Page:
Become a Member

Get access to more than 30 brands, premium video, exclusive content, events, mapping, and more.

Already have an account? Sign In

Become a Member

Get access to more than 30 brands, premium video, exclusive content, events, mapping, and more.

Already have an account? Sign In



Shinichiro Nomura Has FA’d 20-year-old Japanese Project

Shinichiro Nomura, 25, sent "Gakido" (V16), in Fukushima, Japan–a project that had denied 20 years of attempts.  

Get full access to Outside Learn, our online education hub featuring in-depth fitness, nutrition, and adventure courses and more than 2,000 instructional videos when you sign up for Outside+ Sign up for Outside+ today.

Shinichiro Nomura, from Ibaraki, Japan, made his transition from plastic to the outdoors in December 2017. Dreaming of Yosemite, he started bouldering locally in order to acclimate to real rock. He’s since put down 32 boulders over V14.

“I’ve been trapped by bouldering,” he told Climbing over email. 

Nomura began climbing at age 9. He went on to place first in Juniors Lead and Bouldering categories in the Asian Youth Championships and seventh in the 2016 Youth World Championships. It’s been four years since he transitioned outdoors, and the 25-year-old has been ticking hard boulders one after the other. Earlier this year he upped the ante and made the first ascent of Gakido (V16), his first of the grade. Since its discovery 20 years ago, Gakido was one of Japan’s longest-standing projects and received numerous attempts by V16 crushers, including Ryuichi Murai. 

Nomura began projecting Gakido after being invited to set in a gym in Fukushima Prefecture. The boulder is nearby, so the owner of the gym suggested Nomura give it a go, telling him, “Everyone thinks it’s impossible to solve. … You should try it!” Nomura went the next day.

“When I saw the boulder in person, all of the holds and the difficulty went beyond what I thought,” he wrote. The crux, however, seemed possible and he immediately got to work.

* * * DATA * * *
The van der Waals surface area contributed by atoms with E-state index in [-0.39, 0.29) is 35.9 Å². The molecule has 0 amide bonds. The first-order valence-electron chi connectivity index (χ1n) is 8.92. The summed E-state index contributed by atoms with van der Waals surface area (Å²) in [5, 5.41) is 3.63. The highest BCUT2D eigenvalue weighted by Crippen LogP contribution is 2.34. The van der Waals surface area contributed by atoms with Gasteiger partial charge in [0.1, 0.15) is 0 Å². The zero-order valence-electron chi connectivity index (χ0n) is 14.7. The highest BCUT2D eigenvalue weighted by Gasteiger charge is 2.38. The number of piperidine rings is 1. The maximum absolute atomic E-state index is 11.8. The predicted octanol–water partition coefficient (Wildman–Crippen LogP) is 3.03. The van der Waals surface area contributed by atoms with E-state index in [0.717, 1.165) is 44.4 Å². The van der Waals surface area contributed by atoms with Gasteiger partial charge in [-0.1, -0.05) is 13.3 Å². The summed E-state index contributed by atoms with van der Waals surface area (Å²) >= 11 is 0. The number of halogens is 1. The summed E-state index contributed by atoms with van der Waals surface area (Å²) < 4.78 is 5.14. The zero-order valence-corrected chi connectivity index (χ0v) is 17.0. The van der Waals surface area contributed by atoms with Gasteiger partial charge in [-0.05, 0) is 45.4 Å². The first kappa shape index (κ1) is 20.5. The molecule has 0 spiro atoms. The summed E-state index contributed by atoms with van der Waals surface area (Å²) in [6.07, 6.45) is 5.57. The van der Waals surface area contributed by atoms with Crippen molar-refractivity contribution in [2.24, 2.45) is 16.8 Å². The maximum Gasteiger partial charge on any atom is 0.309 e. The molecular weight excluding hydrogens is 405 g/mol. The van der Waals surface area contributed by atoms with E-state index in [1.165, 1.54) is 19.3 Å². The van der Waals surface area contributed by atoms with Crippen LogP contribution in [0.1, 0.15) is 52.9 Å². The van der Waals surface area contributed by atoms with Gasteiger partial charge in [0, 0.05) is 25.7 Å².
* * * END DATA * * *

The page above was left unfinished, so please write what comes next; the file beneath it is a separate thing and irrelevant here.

The boulder is just four desperate moves, followed by the topout of the neighboring V6. At first, climbing through the crux move—a deadpoint off a right slopey sidepull and a no-shadow foot to a left sidepull—felt too hard, despite his initial optimism. Nomura left feeling dejected.

“After a few days passed, the impression of the crux was stuck in my brain, so I researched more about the project,” he wrote. “Asking climbers who have tried it, all of them said ‘I feel it’s possible but I also feel it’s impossible.’ I had the same contradictory feeling.

“Then I reset myself and remembered what I must consistently think while climbing: Have curiosity about the unknown. This is the reason I’ve been keen on not only in competitions but also on rock. I really want to know and explore the maximum level of climbing. The crux of Gakido is unknown. To send it meant pushing the limit which has stood for 20 years in Japanese climbing.”

Nomura went back for round two and then sent on day three. He called it Gakido for his climbing team, “Rokudo,” which means The Six Paths in Buddhist cosmology. Gakido is one of those six realms.

The World’s Hardest Campus Move? Watch Ryuichi Murai on the FA of “Floating” (V16)

Nomura trains six days a week, one to two hours per session, working on powerful boulders on a spray wall. Being 5’3”, Nomura wrote that he focuses on reachy moves. 

Nomura tried other V16s prior to sending Gakido, including Off the Wagon Sit in Switzerland and Floatin, United, and Nayuta in Japan. He hopes to go back for Floatin and Nayuta this year. “After that, I want to try boulders abroad,” he wrote. 

And the dream of climbing big walls hasn’t left him. “I don’t have any specific route in mind, but I still really want to go to Yosemite.” 

Why I Lied About Rappelling Off the End of My Rope